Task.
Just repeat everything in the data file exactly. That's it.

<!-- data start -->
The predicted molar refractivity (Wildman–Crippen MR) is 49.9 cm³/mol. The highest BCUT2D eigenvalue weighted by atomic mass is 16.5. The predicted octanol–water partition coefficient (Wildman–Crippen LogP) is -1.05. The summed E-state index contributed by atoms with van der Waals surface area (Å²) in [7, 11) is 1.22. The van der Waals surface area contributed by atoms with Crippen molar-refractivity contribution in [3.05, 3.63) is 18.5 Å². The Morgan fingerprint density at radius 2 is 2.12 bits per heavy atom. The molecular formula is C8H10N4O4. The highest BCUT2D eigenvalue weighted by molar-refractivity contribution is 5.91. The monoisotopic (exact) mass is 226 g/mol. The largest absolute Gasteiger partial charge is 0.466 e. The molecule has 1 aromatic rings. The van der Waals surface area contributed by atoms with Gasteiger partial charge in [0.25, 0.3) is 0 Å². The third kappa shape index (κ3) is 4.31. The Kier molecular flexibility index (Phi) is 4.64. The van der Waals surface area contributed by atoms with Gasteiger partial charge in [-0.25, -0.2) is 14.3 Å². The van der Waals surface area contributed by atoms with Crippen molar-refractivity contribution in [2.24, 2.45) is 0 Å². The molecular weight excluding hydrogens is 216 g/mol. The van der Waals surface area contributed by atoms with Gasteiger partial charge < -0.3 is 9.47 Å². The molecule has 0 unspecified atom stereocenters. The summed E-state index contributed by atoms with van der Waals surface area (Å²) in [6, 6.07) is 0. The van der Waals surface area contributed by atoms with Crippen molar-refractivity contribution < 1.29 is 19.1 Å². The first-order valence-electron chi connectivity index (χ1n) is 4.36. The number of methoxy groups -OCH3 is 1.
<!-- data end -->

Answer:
The predicted molar refractivity (Wildman–Crippen MR) is 49.9 cm³/mol. The highest BCUT2D eigenvalue weighted by atomic mass is 16.5. The predicted octanol–water partition coefficient (Wildman–Crippen LogP) is -1.05. The summed E-state index contributed by atoms with van der Waals surface area (Å²) in [7, 11) is 1.22. The van der Waals surface area contributed by atoms with Crippen molar-refractivity contribution in [3.05, 3.63) is 18.5 Å². The Morgan fingerprint density at radius 2 is 2.12 bits per heavy atom. The molecular formula is C8H10N4O4. The highest BCUT2D eigenvalue weighted by molar-refractivity contribution is 5.91. The monoisotopic (exact) mass is 226 g/mol. The largest absolute Gasteiger partial charge is 0.466 e. The molecule has 1 aromatic rings. The van der Waals surface area contributed by atoms with Gasteiger partial charge in [0.25, 0.3) is 0 Å². The third kappa shape index (κ3) is 4.31. The Kier molecular flexibility index (Phi) is 4.64. The van der Waals surface area contributed by atoms with Gasteiger partial charge in [-0.25, -0.2) is 14.3 Å². The van der Waals surface area contributed by atoms with Crippen molar-refractivity contribution in [2.24, 2.45) is 0 Å². The molecular weight excluding hydrogens is 216 g/mol. The van der Waals surface area contributed by atoms with Gasteiger partial charge < -0.3 is 9.47 Å². The molecule has 0 unspecified atom stereocenters. The summed E-state index contributed by atoms with van der Waals surface area (Å²) in [6, 6.07) is 0. The van der Waals surface area contributed by atoms with Crippen molar-refractivity contribution < 1.29 is 19.1 Å². The first-order valence-electron chi connectivity index (χ1n) is 4.36. The number of methoxy groups -OCH3 is 1.